The mathematician Federico Ardila-Mantilla grew up in Colombia, an indifferent student but gifted in math. He was failing most of his classes at his high school in Bogotá when someone suggested he apply to MIT. He had not heard of the school. To his surprise, he got in, and he went on scholarship. Mathematically, he did well. One of his professors—an acid-tongued theoretician known to compare his audience to a herd of cows—routinely tucked “open” math problems into homework assignments, without telling the students. These had never been solved by anyone. Ardila solved one. He went on to receive his bachelor’s and Ph.D. in math from MIT.

But his academic experience was also one of isolation. Part of it had to do with his own introversion. (An outgoing mathematician, the joke goes, is someone who looks at your shoes when talking to you instead of their own.) Part of it was cultural. As a Latino, he was very much in the minority in the department, and he did not feel comfortable in American mathematical spaces. No one had tried to explicitly exclude him, yet he felt alone. In math, collaborating with others opens up new kinds of learning and thinking. But in his nine years at MIT, Ardila worked with others only twice.

At the time, he didn’t clearly see the problem. But later, as a professor, he noticed a pattern. Ardila’s Black, Latino, and women students who went on to Ph.D. programs also told stories of isolation and exclusion, of trying to join a study group but finding that no one wanted to work with them. Indeed, research has shown, STEM students from ethnic and racial minorities often feel isolated on university campuses, and women STEM students find themselves routinely denigrated and underestimated, even when outperforming men.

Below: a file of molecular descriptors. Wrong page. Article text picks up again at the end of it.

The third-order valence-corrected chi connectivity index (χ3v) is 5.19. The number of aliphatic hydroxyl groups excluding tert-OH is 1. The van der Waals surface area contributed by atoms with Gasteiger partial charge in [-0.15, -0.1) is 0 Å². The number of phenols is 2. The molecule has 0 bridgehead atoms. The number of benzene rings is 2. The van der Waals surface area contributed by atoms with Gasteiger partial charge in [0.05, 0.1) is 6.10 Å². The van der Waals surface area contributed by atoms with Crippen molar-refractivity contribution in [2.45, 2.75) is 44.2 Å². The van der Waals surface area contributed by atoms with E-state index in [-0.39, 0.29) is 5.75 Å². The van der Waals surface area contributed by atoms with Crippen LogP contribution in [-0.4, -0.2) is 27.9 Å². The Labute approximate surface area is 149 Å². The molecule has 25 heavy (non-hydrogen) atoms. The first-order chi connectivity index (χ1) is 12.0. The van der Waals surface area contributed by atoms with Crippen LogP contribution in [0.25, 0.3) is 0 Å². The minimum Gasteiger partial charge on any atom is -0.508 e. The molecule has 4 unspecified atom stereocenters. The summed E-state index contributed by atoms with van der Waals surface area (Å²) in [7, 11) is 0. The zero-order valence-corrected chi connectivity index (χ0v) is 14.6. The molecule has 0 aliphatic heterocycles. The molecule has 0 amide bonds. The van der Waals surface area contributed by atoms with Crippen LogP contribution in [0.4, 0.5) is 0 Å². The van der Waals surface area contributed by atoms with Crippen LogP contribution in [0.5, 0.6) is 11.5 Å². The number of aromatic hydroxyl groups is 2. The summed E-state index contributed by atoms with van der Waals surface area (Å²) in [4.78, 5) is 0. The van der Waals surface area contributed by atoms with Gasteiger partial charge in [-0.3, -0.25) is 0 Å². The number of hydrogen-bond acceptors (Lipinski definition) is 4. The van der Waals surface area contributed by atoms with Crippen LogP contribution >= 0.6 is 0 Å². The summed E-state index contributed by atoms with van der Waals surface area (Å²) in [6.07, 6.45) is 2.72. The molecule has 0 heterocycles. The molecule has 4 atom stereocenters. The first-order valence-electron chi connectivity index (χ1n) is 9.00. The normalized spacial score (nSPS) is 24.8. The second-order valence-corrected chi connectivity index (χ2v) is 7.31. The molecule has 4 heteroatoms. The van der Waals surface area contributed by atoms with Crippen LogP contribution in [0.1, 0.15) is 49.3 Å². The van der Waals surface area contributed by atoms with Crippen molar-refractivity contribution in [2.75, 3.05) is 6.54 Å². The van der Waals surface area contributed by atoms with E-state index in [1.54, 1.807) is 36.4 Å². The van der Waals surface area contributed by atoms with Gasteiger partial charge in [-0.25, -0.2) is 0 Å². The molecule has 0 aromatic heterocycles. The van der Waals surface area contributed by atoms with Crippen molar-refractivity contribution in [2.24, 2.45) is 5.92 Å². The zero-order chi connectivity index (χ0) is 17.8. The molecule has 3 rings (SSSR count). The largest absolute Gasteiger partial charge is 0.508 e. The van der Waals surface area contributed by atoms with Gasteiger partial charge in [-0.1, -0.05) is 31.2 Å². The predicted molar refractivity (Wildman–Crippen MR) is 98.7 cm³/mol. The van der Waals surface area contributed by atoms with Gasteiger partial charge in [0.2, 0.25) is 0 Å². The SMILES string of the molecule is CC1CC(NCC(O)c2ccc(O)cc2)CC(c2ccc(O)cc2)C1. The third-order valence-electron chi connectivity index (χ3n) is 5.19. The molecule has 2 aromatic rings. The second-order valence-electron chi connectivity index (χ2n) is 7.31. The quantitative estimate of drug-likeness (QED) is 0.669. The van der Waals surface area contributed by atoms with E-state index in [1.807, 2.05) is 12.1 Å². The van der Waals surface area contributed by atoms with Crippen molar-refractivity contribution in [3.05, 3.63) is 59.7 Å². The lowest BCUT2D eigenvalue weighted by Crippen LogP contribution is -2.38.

Mathematics as an academic field is notoriously homogenous—mostly White or Asian and male—and though mathematicians are not seen as the epitome of masculinity, the culture is macho and aggressive. “Abusive language,” Ardila told me, “is completely normalized.” Although the elders of the field set this tone, the tradition is carried on by younger professors. Andrés Vindas-Meléndez, one of Ardila’s former grad students, described to me an experience he had as an undergraduate at UC Berkeley when he asked an adviser for a signature on the forms needed to declare the mathematics major. “You’re not going to be a mathematician,” the adviser had told him. As Vindas-Meléndez was walking out the door, the adviser said, “Don’t embarrass yourself. And don’t embarrass the department.”